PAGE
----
How to Thrive During an Office Shake-Up: Q&A with Psychologist Amy Wood
May 2, 2019
When companies restructure their organization or experience a pivotal change, it’s essential to get employees on board and keep them motivated for the change ahead — despite the uncertainty. Change is tough for anyone, so the transition can be a challenge to navigate for executives, managers, employees and HR folks alike. Here, Amy Wood, licensed psychologist and author of "Life Your Way: Refresh Your Approach to Success and Breathe Easier in a Fast-paced World," says that persevering through change happens best when leadership communicates clearly, keeps an optimistic perspective and is understanding.
What is the best way company leaders can prepare employees for reorganization or other changes?
Leaders should get clear on what is happening, determine a strategy for implementing the change step by step, and then deliver the news to employees. The most important thing is for employees to know how they will be impacted so that they don’t think of worst case scenarios based on gossip or incomplete information. News should be communicated by the head of the organization — in person at an assembly if possible, or via email or Skype if the organization has too many separate divisions to allow face-to-face contact with all employees simultaneously. The point is that all employees should find out at the same time, and everyone should have the opportunity to ask questions and receive honest, clarifying answers.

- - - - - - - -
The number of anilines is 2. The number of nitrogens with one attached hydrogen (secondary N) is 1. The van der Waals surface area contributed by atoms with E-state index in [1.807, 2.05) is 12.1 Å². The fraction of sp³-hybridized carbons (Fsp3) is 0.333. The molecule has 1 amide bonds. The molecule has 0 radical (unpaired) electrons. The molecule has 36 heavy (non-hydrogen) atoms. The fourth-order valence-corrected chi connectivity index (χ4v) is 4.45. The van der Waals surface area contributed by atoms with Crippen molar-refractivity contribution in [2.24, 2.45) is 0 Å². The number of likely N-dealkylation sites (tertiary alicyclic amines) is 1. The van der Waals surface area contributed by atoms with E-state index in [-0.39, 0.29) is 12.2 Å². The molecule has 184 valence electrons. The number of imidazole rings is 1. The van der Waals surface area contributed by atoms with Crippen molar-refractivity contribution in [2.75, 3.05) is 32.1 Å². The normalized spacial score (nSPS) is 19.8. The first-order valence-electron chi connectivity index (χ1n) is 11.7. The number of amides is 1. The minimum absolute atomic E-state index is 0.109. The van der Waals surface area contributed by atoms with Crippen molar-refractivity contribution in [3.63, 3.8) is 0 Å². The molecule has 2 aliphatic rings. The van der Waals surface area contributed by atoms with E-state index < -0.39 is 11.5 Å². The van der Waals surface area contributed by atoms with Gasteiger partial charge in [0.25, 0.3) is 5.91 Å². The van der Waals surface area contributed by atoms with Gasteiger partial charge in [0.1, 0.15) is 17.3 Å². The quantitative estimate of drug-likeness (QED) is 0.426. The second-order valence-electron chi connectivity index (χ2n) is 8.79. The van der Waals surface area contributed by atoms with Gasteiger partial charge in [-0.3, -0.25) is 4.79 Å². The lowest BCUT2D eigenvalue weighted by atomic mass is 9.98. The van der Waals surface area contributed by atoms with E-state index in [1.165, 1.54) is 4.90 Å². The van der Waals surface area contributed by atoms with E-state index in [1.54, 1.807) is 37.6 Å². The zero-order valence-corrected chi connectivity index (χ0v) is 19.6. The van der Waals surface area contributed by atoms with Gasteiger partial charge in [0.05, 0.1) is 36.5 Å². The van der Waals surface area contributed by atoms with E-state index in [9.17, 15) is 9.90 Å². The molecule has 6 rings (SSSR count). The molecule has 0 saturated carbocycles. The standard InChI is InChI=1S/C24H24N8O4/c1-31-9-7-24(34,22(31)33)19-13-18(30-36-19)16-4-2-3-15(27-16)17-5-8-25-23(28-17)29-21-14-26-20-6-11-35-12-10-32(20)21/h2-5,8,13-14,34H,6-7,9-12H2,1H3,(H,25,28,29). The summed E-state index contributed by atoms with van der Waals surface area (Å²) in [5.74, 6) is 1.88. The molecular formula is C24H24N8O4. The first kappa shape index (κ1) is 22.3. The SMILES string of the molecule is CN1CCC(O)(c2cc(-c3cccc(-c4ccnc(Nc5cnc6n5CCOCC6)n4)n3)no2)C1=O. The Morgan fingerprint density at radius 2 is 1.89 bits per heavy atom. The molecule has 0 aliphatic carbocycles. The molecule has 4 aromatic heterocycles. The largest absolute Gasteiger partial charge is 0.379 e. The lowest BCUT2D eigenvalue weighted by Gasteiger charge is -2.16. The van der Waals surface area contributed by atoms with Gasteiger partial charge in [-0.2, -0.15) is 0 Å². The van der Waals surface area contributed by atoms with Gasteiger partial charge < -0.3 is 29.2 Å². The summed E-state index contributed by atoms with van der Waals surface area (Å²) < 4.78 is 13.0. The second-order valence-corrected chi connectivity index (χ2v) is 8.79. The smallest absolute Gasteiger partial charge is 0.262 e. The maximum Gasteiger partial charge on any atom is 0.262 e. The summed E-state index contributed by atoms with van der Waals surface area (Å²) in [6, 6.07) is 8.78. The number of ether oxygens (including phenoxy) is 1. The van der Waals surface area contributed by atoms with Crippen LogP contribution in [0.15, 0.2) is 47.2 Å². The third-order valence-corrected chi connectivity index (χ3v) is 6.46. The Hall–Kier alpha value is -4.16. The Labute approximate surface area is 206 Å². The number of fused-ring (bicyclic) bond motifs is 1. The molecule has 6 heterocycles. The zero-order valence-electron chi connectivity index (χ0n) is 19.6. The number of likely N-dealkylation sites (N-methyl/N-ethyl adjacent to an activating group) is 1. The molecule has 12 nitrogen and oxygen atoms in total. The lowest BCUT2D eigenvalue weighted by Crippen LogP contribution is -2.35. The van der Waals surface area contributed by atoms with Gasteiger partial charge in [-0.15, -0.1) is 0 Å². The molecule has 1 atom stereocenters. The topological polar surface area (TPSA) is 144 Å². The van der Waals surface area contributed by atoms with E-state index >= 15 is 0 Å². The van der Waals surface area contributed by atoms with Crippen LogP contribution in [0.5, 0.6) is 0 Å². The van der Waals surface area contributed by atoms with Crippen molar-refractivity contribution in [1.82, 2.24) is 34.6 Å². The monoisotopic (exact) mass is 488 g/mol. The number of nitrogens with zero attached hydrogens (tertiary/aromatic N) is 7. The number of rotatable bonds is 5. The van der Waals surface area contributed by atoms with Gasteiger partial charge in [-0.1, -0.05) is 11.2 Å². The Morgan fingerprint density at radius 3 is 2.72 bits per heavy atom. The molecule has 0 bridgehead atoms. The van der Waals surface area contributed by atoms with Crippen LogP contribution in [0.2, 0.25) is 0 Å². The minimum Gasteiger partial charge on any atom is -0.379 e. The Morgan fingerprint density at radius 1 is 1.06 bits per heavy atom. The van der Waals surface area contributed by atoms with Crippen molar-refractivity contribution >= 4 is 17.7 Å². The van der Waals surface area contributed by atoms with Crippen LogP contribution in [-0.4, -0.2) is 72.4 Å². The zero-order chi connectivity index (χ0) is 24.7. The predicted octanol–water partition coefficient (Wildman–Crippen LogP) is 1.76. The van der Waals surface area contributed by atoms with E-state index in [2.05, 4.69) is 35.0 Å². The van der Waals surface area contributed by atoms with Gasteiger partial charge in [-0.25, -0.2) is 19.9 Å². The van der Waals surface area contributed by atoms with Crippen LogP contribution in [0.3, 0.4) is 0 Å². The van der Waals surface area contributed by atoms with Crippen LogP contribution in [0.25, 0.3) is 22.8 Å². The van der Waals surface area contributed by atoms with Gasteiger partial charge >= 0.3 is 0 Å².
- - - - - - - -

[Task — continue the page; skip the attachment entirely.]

When a company is in full transition, what are some actions HR and executives can take to help things along?
As soon as the news is announced, direct supervisors should gather staff together and communicate the steps involved in the change, reiterating that questions are welcome and will be answered as quickly and fully as possible. Again, the idea is to be completely clear so that everything is out in the open and accurate. People get anxious when they have insufficient information, or when they know that a big change is coming and there is no strategy. Change becomes manageable when people know what to expect and are able to adjust step by step as a conscientious plan for transformation is executed.
How can the leaders keep employees excited and motivated for the upcoming transition?
By emphasizing positive results that can be expected from the change. Excitement can best be generated by showing genuine appreciation to employees for their commitment to the organization, and by encouraging them to use their unique talents and skills to make the change a rewarding experience.
How can managers help employees deal with the difficulties of change while keeping them on task?
Change is a constant in most organizations because our culture is moving at a fast clip that is only going to speed up as time goes on. That said, the most successful way to deal with change is to create resilience in all employees through ongoing personal and professional development. When employees are encouraged to strengthen and fortify themselves — not just when organizational changes are imminent, but all the time — change is more likely to be a positive and efficient experience for all involved.
Managers can best support employees during times of change by understanding that change triggers fear and anxiety in most adults. Managers should participate in training on the process of change and transition so that they can serve as experienced navigators. Understanding that change is stressful, managers should encourage employees to take excellent care of themselves through the change process. Employees will be more present at work overall if they are provided with ample time and space to deal with the change psychologically and emotionally.
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